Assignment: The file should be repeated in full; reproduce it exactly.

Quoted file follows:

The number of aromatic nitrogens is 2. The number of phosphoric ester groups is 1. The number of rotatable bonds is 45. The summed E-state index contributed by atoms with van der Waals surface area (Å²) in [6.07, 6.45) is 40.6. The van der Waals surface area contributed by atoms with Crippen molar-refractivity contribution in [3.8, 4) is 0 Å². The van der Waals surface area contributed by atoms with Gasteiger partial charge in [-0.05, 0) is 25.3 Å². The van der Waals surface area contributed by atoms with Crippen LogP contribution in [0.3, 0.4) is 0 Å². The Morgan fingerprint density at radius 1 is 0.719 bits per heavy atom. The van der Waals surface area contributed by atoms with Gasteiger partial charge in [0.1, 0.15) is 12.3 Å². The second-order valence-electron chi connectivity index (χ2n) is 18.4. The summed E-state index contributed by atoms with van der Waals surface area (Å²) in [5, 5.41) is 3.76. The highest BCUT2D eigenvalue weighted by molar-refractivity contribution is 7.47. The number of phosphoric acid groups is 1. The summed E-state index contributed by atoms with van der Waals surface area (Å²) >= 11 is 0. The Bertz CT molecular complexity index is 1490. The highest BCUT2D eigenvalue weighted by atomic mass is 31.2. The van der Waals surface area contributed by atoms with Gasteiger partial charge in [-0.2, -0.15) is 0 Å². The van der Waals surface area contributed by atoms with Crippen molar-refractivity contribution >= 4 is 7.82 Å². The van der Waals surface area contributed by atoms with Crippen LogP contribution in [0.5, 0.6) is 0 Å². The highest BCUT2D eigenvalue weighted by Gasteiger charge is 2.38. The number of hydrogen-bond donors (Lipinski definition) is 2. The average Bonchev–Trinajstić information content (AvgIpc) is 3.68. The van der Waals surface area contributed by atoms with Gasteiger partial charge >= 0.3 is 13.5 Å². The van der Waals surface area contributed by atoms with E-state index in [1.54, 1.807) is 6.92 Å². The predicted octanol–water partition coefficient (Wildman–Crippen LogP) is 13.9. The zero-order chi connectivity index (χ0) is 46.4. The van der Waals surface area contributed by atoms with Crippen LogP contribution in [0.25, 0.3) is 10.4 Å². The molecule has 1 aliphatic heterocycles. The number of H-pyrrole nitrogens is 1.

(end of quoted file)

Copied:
The number of aromatic nitrogens is 2. The number of phosphoric ester groups is 1. The number of rotatable bonds is 45. The summed E-state index contributed by atoms with van der Waals surface area (Å²) in [6.07, 6.45) is 40.6. The van der Waals surface area contributed by atoms with Crippen molar-refractivity contribution in [3.8, 4) is 0 Å². The van der Waals surface area contributed by atoms with Gasteiger partial charge in [-0.05, 0) is 25.3 Å². The van der Waals surface area contributed by atoms with Crippen LogP contribution in [0.3, 0.4) is 0 Å². The Morgan fingerprint density at radius 1 is 0.719 bits per heavy atom. The van der Waals surface area contributed by atoms with Gasteiger partial charge in [0.1, 0.15) is 12.3 Å². The second-order valence-electron chi connectivity index (χ2n) is 18.4. The summed E-state index contributed by atoms with van der Waals surface area (Å²) in [5, 5.41) is 3.76. The highest BCUT2D eigenvalue weighted by molar-refractivity contribution is 7.47. The number of phosphoric acid groups is 1. The summed E-state index contributed by atoms with van der Waals surface area (Å²) >= 11 is 0. The Bertz CT molecular complexity index is 1490. The highest BCUT2D eigenvalue weighted by atomic mass is 31.2. The van der Waals surface area contributed by atoms with Gasteiger partial charge in [-0.2, -0.15) is 0 Å². The van der Waals surface area contributed by atoms with Crippen molar-refractivity contribution >= 4 is 7.82 Å². The van der Waals surface area contributed by atoms with Crippen LogP contribution in [0.5, 0.6) is 0 Å². The highest BCUT2D eigenvalue weighted by Gasteiger charge is 2.38. The number of hydrogen-bond donors (Lipinski definition) is 2. The average Bonchev–Trinajstić information content (AvgIpc) is 3.68. The van der Waals surface area contributed by atoms with Gasteiger partial charge >= 0.3 is 13.5 Å². The van der Waals surface area contributed by atoms with E-state index in [1.54, 1.807) is 6.92 Å². The predicted octanol–water partition coefficient (Wildman–Crippen LogP) is 13.9. The zero-order chi connectivity index (χ0) is 46.4. The van der Waals surface area contributed by atoms with Crippen LogP contribution in [0.25, 0.3) is 10.4 Å². The molecule has 1 aliphatic heterocycles. The number of H-pyrrole nitrogens is 1.